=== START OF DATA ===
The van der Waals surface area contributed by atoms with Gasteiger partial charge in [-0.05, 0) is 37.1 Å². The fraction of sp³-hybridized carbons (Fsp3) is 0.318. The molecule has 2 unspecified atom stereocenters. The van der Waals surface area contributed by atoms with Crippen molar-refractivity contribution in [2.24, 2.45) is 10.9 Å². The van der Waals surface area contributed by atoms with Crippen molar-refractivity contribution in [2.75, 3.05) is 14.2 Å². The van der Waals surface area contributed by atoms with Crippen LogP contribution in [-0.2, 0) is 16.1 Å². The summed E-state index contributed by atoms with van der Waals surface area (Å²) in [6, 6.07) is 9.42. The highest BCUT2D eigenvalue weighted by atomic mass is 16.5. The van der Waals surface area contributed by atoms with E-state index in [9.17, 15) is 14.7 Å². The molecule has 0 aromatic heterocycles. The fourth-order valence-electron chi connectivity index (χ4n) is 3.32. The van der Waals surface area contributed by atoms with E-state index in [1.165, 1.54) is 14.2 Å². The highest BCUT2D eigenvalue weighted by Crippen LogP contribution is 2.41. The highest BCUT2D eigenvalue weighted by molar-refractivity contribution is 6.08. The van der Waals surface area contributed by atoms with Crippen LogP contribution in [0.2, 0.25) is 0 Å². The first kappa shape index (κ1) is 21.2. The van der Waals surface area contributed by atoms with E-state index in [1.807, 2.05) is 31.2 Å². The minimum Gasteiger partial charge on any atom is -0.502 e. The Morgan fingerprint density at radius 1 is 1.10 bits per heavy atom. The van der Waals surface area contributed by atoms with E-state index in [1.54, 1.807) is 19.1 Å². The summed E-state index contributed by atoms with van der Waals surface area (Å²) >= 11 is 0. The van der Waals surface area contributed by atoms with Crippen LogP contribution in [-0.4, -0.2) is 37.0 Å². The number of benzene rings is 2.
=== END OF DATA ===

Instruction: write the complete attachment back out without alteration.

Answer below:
The van der Waals surface area contributed by atoms with Gasteiger partial charge in [-0.05, 0) is 37.1 Å². The fraction of sp³-hybridized carbons (Fsp3) is 0.318. The molecule has 2 unspecified atom stereocenters. The van der Waals surface area contributed by atoms with Crippen molar-refractivity contribution in [2.24, 2.45) is 10.9 Å². The van der Waals surface area contributed by atoms with Crippen molar-refractivity contribution in [2.75, 3.05) is 14.2 Å². The van der Waals surface area contributed by atoms with Crippen LogP contribution in [-0.2, 0) is 16.1 Å². The summed E-state index contributed by atoms with van der Waals surface area (Å²) in [6, 6.07) is 9.42. The highest BCUT2D eigenvalue weighted by atomic mass is 16.5. The van der Waals surface area contributed by atoms with E-state index in [9.17, 15) is 14.7 Å². The molecule has 0 aromatic heterocycles. The fourth-order valence-electron chi connectivity index (χ4n) is 3.32. The van der Waals surface area contributed by atoms with E-state index in [1.165, 1.54) is 14.2 Å². The highest BCUT2D eigenvalue weighted by Crippen LogP contribution is 2.41. The highest BCUT2D eigenvalue weighted by molar-refractivity contribution is 6.08. The van der Waals surface area contributed by atoms with Crippen LogP contribution in [0.2, 0.25) is 0 Å². The first kappa shape index (κ1) is 21.2. The van der Waals surface area contributed by atoms with E-state index in [1.807, 2.05) is 31.2 Å². The minimum Gasteiger partial charge on any atom is -0.502 e. The Morgan fingerprint density at radius 1 is 1.10 bits per heavy atom. The van der Waals surface area contributed by atoms with E-state index in [1.54, 1.807) is 19.1 Å². The summed E-state index contributed by atoms with van der Waals surface area (Å²) >= 11 is 0. The van der Waals surface area contributed by atoms with Crippen LogP contribution in [-0.4, -0.2) is 37.0 Å². The number of benzene rings is 2.